5 Tips For a Beginning Coder

At Epic Notion, we believe very strongly in staying current in our industry’s best practices and learning something new just about every single day. Professional development is important – which is why we frequently read marketing newsletters, books, articles, reports and the like, join webinars, attend networking and training events, travel for conferences and accept invitations to Google’s headquarters.

I recently took a series of Introduction to Coding Classes to strengthen my skills in this ‘technical’ area. The classes took place several times over two weeks and focused on HTML, CSS and JavaScript. I’ve been maintaining and updating websites for many years now, but always with a very friendly open content management system. I’m often able to troubleshoot and fix issues with HTML but I was ready to learn more about web development.

I’ve compiled a list of my five favorite things I learned during the course. Although my takeaways are certainly obvious items to a skilled developer, these little tidbits helped a coding newbie like me tremendously; they were just the things I needed to know to solve tricky issues I encountered as I built a webpage for the final class project.

1. Syntax

This, as I’ve learned has been my biggest (or smallest?) hurdle to getting an item working correctly on a webpage when I’m writing all the code. Computers only process code when its written properly and will not understand errors, so you must compose those lines correctly.

Correct – display: block;
Incorrect – display: block: OR display; block:

Did you ‘camel case’ the name of a class in your HTML? Then be sure that you also do so in your CSS since ‘.Headertop’ will not work, only ‘.HeaderTop’ will.

2. CSS

This is a class is group of things; an id is that thing. Reference a class with a dot (.) and reference an id with a #.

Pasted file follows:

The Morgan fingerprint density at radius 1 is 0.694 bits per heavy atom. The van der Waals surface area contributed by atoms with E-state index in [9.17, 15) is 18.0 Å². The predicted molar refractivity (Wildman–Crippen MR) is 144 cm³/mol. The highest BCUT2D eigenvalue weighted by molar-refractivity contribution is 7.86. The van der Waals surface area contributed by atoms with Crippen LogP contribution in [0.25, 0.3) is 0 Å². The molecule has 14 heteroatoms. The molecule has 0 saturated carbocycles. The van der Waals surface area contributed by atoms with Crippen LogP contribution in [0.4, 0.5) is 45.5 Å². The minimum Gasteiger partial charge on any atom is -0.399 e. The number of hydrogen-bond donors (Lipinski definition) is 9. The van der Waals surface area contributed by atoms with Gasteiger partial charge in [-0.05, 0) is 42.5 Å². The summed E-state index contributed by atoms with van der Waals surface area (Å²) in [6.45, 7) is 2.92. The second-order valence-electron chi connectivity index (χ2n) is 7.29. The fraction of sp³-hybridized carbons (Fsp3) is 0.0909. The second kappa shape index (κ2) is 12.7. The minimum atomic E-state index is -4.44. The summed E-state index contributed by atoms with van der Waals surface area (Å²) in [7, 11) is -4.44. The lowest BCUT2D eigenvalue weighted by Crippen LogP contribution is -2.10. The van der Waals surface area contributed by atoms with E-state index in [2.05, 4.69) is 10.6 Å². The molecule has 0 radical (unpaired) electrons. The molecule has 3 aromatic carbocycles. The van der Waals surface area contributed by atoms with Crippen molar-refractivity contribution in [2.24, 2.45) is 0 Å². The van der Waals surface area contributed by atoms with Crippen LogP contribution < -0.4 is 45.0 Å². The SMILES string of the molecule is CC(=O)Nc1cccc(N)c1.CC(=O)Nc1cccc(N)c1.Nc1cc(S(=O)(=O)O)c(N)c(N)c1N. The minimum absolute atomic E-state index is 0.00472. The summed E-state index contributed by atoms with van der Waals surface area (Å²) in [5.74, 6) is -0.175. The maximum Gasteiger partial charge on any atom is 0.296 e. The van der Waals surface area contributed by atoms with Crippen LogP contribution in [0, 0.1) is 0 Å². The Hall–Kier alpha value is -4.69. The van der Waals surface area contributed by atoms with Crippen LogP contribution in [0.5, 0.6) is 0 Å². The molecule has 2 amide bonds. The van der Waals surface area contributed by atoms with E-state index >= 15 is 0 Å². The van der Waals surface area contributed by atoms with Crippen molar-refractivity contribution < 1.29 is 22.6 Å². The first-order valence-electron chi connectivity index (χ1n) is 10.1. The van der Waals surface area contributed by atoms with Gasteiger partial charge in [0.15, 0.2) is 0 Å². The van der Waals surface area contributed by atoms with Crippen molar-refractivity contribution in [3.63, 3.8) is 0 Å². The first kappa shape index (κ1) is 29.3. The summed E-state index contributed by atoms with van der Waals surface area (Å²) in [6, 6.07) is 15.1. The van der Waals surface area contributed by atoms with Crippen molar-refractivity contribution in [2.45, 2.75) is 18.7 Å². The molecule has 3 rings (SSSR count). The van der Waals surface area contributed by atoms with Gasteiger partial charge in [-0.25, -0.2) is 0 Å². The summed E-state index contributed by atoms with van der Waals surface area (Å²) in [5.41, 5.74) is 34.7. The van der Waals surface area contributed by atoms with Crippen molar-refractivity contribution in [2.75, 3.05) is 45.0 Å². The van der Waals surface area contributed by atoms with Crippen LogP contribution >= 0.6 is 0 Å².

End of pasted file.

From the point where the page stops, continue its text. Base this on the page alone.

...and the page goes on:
3. Self-Closing Tags

There are such things as self-closing tags in HTML. I’ve long known that just about everything needs an opening and closing tag such as  <h1>This is my header title<\h1>, however it never registered that bits like <img…>, <br>, <hr>, and <a href=“…”> take care of themselves without the closing slash.

4. Codepen

There are so many great sites out there as you’re starting to code, but one helpful one for me has been Codepen. Check out codepen.io to render code, immediately view what you’re building, and explore ‘pens’ by other developers. Reading someone else’s code almost always means you’re likely going to get more proficient at writing your own.

5. Page Inspector

The page inspector is your BFF. The inspect menu item in my Google Chrome browser was something I’ve used before to look at exact lines of code, but I never knew how helpful of a tool it is. GAME. CHANGER. This topic alone could be a blog post (perhaps to come?). Not only can you see all code on the page but you can modify the code right in the inspector to achieve what you are after while immediately viewing the changes. (I seriously had no idea) For example, you’ve written h1s to be 24px and they’re to be a dark green, but they still don’t quite look right. Open your HTML file in Chrome, select Inspect, and go to a line of code where you are using a h1. You should then see all the rules currently applied to h1s in the inspector tool. Adjust the size of the header in the editor space and discover 30px looks much better. For the color – select the small colored box you see in that same area, open the color tool and adjust until that green color looks perfect!

Coding Tips and Tricks

Now that I’ve metaphorically dipped my toes in the coding water I can’t wait to learn more. Please share with us any suggestions of websites or other resources for a beginning developer.